Living in London currently, one thing that I do appreciate about LSE is that it's in the city center of London and that it is not removed from the populous.

On the financing part, it really depends on your career aspirations, doing a cost/benefit analysis if you think you would be able to pay it off in the long term then I say it is alright to invest in yourself now.

Thank you so much for your clarity. It put things into perspective with your professor's advise.
Original post by widkos
Hello everyone,

I have an offer for Oxford University in the MPhil International Relations (2 years, no news on funding yet) and for LSE (1 year, partial scholarship) in the MSc International Relations. Since both schools are highly ranked, it is for me very hard to decide which offer I should take. I know that LSE is especially renowned in the social science area but Oxford is always ranked very highly in every subject (in Politics too) and the student experience with its colleges is probably very different from the one in London. I am interested in pursuing a PhD afterwards either in London (LSE, King's) or Oxford... I am an international EU student (in case that is of interest).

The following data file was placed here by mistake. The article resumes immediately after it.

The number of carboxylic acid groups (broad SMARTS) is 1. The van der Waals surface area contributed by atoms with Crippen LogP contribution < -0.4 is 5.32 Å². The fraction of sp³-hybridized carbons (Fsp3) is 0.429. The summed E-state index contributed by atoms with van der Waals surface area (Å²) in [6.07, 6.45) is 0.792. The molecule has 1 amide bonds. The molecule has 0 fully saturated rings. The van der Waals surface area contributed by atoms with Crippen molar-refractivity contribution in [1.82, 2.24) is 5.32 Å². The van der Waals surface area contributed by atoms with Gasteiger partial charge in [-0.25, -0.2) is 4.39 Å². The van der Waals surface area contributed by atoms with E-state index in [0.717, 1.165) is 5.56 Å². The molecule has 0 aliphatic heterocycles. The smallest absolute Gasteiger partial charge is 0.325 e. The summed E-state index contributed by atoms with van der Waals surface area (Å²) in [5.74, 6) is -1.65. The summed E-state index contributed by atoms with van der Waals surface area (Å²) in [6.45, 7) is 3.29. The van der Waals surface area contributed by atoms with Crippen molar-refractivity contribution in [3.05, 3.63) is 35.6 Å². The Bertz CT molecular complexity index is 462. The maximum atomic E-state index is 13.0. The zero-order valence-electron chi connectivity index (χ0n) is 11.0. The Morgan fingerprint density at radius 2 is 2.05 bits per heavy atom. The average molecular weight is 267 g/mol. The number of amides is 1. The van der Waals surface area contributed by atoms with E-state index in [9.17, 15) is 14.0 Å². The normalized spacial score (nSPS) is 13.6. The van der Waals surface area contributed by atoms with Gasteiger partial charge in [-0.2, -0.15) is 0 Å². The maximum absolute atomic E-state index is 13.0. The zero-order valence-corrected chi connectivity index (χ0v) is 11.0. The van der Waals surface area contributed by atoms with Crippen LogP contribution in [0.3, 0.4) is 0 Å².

I assume many others are in the same position to have to choose between two very good schools, how are you dealing with these decisions? What are the main factors you decide on? And would it be worth it to take up a loan to go to Oxford even if I could go to LSE with my partial scholarship and finance myself?

Thanks for helping me out, I am a bit stressed since I don't know what is best. :smile:

Oxford would attract more offers for research and jobs in USA but LSE is just as good too.

You say you would self-fund LSE? 😧 If so, it could become very expensive in London with high living costs.

I would go to Oxford, as you will have greater 'interaction' and more time with your Professors. 😉